Three Cities is used to describe Malta’s three historical, fortified cities of Birgu (Virtiosia), Senglea and Cospicua. Birgu has existed since the Middle Ages. A friendly boat man aboard a sleek, traditional Maltese water taxi, called a “dghajsa”, was always quick to offer me a ride across the harbor. During these rides to and from the Three Cities across one of Europe’s grandest harbors, I often felt like I was traversing the Grand Canal in Venice on a gondola (see photo of the dghajsa) for the mere price of 5 Euros.
Fort St. Angelo, in Birgu, with its commanding position at the entrance to Grand Harbour, has a fascinating air raid shelter which was used during WWII to house and protect hundreds of people. Strategically placed directional arrows kept me from getting lost in the underground labyrinth. I passed through long tunnels of stone walls. Accommodations for people on bunks with ten to a room made the international hostels I stay in when traveling look like palaces.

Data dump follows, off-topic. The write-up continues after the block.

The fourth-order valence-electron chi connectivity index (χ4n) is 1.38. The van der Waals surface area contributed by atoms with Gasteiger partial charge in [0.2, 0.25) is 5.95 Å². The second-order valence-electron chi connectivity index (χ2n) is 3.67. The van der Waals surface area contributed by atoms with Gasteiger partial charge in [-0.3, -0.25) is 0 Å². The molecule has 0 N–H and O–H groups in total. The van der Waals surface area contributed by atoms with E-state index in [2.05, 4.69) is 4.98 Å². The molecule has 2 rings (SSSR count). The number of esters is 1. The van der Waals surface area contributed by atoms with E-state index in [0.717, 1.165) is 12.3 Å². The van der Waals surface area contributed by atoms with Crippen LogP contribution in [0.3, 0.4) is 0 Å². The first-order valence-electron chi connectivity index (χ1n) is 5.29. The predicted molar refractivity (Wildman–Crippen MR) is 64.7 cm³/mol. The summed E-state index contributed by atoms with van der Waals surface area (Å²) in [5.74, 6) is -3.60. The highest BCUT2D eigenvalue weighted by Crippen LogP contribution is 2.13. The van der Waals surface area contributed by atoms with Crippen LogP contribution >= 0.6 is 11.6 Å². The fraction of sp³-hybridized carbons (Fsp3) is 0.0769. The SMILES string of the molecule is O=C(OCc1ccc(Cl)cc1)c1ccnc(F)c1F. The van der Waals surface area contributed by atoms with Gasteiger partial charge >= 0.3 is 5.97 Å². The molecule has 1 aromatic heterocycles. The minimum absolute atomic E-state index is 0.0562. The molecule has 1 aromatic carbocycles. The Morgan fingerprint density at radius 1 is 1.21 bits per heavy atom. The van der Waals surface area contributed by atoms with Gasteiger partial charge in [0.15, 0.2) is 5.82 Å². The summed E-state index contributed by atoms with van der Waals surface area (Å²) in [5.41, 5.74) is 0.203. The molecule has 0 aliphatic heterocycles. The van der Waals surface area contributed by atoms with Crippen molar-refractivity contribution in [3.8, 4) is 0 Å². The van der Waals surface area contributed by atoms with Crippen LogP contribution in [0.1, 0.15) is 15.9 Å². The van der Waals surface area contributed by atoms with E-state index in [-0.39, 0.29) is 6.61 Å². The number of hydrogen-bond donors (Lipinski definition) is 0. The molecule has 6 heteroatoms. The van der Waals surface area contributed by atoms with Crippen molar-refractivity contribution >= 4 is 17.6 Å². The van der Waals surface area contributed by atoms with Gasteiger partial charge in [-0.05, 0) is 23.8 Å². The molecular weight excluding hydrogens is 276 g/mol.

Among the narrow, winding streets of Birgu stood the impressive, stone Inquisitor’s Palace, now a museum. It was the seat of the Maltese Inquisition from 1574 to 1798 with the center of power accountable directly to the Pope. Its purpose was to quell the dissidents of modern ‘heretical’ teachings.
Malta has had Jews on its shores since 9th century B.C. Jewish families arrived from Spain in the 15th century, fleeing the Inquisition. Eventually many were forced to convert to Christianity during the Maltese Inquisition.
The numerous interior passageways I explored were the result of centuries of renovations and additions. The opulent residence of the inquisitor and the tribunal court upstairs were in stark contrast to the tiny, cold basement cells where subjects under investigation were imprisoned. The Inquisitor’s Palace left me with a shiver and a heavy heart as I imagined what went on behind those walls over the centuries.
I finished the day with a visit to an outdoor cafe for some people watching in the charming Birgu Square near the Inquisitor’s Palace. The square was surrounded by an eclectic mix of lovely historic buildings. The city of Birgu was indeed fascinating, I thought.
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